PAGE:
Information Sciences in Imaging 2013 Seminar Series: ISIS/Canary February Seminar
How imaging mass spectrometry paves the way to the spatially-resolved systems biology
Imaging mass spectrometry (imaging MS) has emerged in the last decade as a label-free, spatially-resolved, and multi-purpose bioanalytical technique for direct analysis of biological samples from animal tissue, plant tissue, biofilms, and polymer films. Recent developments include single cell imaging, sub-ppm mass accuracy, molecular quantification, detection of low-abundant molecules, and characterization of isomeric molecules.
After the decade of collective efforts, imaging MS became an analytical technique of choice for establishing spatial systems biology at the levels of organ and organism. This challenging goal requires new algorithms for construction, analysis, interpretation, and visualization of hyperspectral imaging data, as well as integration of imaging data with molecular networks, and data from other imaging modalities, such as microscopy and MRI.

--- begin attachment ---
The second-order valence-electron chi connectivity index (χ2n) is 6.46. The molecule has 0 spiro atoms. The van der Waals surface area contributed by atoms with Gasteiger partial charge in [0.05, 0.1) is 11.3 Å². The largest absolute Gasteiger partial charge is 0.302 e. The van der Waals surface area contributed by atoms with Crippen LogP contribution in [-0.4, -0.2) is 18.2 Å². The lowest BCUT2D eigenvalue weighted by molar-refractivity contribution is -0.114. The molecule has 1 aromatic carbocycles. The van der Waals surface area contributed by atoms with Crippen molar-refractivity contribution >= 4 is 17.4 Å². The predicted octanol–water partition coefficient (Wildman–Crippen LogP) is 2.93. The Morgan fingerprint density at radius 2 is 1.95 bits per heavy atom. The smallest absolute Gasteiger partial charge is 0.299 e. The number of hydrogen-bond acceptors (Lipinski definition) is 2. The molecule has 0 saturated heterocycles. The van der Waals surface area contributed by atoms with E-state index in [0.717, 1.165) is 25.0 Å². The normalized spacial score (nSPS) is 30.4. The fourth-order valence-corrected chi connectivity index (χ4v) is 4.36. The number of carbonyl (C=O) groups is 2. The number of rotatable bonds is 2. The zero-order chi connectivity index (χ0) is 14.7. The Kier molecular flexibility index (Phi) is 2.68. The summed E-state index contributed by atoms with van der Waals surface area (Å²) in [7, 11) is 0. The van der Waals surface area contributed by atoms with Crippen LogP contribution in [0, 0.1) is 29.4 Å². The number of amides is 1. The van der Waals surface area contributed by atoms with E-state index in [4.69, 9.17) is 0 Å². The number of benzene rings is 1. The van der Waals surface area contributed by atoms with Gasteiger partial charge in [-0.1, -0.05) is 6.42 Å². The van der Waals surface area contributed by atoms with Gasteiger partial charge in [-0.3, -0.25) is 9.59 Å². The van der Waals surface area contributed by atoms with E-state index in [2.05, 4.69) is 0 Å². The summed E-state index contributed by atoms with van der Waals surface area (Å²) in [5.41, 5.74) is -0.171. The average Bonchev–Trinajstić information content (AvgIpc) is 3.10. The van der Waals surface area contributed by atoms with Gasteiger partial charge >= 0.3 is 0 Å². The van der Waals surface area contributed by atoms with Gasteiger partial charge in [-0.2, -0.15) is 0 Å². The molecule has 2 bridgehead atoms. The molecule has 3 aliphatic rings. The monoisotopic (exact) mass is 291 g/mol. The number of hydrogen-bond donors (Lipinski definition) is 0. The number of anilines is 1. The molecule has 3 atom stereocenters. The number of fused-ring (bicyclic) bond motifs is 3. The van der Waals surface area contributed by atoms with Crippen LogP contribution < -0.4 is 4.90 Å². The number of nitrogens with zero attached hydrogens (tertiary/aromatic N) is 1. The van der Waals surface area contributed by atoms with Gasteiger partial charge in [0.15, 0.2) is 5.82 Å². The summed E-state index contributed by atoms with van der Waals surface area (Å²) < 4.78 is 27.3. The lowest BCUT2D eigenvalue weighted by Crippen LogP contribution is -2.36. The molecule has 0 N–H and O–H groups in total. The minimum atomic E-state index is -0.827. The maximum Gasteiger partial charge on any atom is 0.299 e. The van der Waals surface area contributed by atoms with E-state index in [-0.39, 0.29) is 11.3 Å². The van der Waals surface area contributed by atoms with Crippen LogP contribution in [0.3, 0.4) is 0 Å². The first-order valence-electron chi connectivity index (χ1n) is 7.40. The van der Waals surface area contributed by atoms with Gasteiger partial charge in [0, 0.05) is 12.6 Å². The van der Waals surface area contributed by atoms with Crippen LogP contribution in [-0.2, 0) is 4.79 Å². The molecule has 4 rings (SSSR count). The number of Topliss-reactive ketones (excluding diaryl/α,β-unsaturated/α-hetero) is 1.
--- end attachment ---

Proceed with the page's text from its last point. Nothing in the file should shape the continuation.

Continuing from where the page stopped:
In this talk, I will present these algorithms and how they can be used for solving such biomedical problems as biomarker discovery, drug imaging, and analysis of microbial interactions. At the end of my talk, I will highlight recent advances in the visualization of 3D MALDI imaging mass spectrometry data.